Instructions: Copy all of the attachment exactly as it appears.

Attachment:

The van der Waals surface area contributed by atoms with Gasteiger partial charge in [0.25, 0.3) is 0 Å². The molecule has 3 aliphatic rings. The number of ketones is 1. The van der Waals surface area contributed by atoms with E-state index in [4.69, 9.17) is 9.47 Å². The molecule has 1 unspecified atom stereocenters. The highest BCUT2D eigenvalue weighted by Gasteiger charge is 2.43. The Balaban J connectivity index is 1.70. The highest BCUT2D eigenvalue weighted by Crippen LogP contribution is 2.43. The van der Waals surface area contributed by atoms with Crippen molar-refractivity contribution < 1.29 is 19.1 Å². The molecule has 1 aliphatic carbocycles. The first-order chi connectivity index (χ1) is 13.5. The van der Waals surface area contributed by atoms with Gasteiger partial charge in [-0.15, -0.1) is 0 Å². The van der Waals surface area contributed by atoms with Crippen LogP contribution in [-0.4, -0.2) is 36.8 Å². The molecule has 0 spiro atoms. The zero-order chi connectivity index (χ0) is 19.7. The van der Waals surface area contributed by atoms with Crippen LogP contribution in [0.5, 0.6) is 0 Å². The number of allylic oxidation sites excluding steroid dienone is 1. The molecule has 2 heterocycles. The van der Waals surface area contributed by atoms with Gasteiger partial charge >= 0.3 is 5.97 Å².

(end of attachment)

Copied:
The van der Waals surface area contributed by atoms with Gasteiger partial charge in [0.25, 0.3) is 0 Å². The molecule has 3 aliphatic rings. The number of ketones is 1. The van der Waals surface area contributed by atoms with E-state index in [4.69, 9.17) is 9.47 Å². The molecule has 1 unspecified atom stereocenters. The highest BCUT2D eigenvalue weighted by Gasteiger charge is 2.43. The Balaban J connectivity index is 1.70. The highest BCUT2D eigenvalue weighted by Crippen LogP contribution is 2.43. The van der Waals surface area contributed by atoms with Crippen molar-refractivity contribution < 1.29 is 19.1 Å². The molecule has 1 aliphatic carbocycles. The first-order chi connectivity index (χ1) is 13.5. The van der Waals surface area contributed by atoms with Gasteiger partial charge in [-0.15, -0.1) is 0 Å². The van der Waals surface area contributed by atoms with Crippen LogP contribution in [-0.4, -0.2) is 36.8 Å². The molecule has 0 spiro atoms. The zero-order chi connectivity index (χ0) is 19.7. The van der Waals surface area contributed by atoms with Crippen LogP contribution in [0.5, 0.6) is 0 Å². The number of allylic oxidation sites excluding steroid dienone is 1. The molecule has 2 heterocycles. The van der Waals surface area contributed by atoms with Gasteiger partial charge >= 0.3 is 5.97 Å².